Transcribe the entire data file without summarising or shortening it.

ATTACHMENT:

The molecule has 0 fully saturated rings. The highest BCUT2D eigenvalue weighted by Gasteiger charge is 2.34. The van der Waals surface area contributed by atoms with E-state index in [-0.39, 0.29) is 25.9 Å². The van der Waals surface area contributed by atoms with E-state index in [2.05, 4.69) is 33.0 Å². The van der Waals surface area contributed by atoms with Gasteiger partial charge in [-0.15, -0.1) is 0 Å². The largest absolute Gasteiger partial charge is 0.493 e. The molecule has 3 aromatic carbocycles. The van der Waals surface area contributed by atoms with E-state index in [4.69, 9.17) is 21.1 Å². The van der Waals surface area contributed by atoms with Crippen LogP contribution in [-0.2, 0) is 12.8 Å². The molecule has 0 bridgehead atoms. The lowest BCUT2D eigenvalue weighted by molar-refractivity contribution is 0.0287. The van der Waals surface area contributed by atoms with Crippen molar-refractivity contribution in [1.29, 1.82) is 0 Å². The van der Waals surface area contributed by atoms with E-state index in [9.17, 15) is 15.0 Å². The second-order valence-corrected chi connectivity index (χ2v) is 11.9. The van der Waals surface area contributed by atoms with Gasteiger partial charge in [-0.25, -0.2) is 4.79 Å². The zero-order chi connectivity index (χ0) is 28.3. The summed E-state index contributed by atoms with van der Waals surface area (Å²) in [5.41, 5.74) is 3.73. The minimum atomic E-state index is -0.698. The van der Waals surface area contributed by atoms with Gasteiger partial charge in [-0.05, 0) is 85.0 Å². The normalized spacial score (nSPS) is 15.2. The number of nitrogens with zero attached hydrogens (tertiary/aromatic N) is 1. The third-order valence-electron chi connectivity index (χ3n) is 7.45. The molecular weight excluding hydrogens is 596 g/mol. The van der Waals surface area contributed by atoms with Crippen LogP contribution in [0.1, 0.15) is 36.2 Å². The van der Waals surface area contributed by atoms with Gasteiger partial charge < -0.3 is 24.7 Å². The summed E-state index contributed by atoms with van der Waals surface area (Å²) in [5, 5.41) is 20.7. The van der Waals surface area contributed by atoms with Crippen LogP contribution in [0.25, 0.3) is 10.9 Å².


The molecule has 0 fully saturated rings. The highest BCUT2D eigenvalue weighted by Gasteiger charge is 2.34. The van der Waals surface area contributed by atoms with E-state index in [-0.39, 0.29) is 25.9 Å². The van der Waals surface area contributed by atoms with E-state index in [2.05, 4.69) is 33.0 Å². The van der Waals surface area contributed by atoms with Gasteiger partial charge in [-0.15, -0.1) is 0 Å². The largest absolute Gasteiger partial charge is 0.493 e. The molecule has 3 aromatic carbocycles. The van der Waals surface area contributed by atoms with E-state index in [4.69, 9.17) is 21.1 Å². The van der Waals surface area contributed by atoms with Crippen LogP contribution in [-0.2, 0) is 12.8 Å². The molecule has 0 bridgehead atoms. The lowest BCUT2D eigenvalue weighted by molar-refractivity contribution is 0.0287. The van der Waals surface area contributed by atoms with Crippen molar-refractivity contribution in [1.29, 1.82) is 0 Å². The van der Waals surface area contributed by atoms with E-state index in [9.17, 15) is 15.0 Å². The second-order valence-corrected chi connectivity index (χ2v) is 11.9. The van der Waals surface area contributed by atoms with Gasteiger partial charge in [-0.25, -0.2) is 4.79 Å². The zero-order chi connectivity index (χ0) is 28.3. The summed E-state index contributed by atoms with van der Waals surface area (Å²) in [5.41, 5.74) is 3.73. The minimum atomic E-state index is -0.698. The van der Waals surface area contributed by atoms with Gasteiger partial charge in [-0.05, 0) is 85.0 Å². The normalized spacial score (nSPS) is 15.2. The number of nitrogens with zero attached hydrogens (tertiary/aromatic N) is 1. The third-order valence-electron chi connectivity index (χ3n) is 7.45. The molecular weight excluding hydrogens is 596 g/mol. The van der Waals surface area contributed by atoms with Crippen LogP contribution in [0.1, 0.15) is 36.2 Å². The van der Waals surface area contributed by atoms with Gasteiger partial charge < -0.3 is 24.7 Å². The summed E-state index contributed by atoms with van der Waals surface area (Å²) in [5, 5.41) is 20.7. The van der Waals surface area contributed by atoms with Crippen LogP contribution in [0.25, 0.3) is 10.9 Å².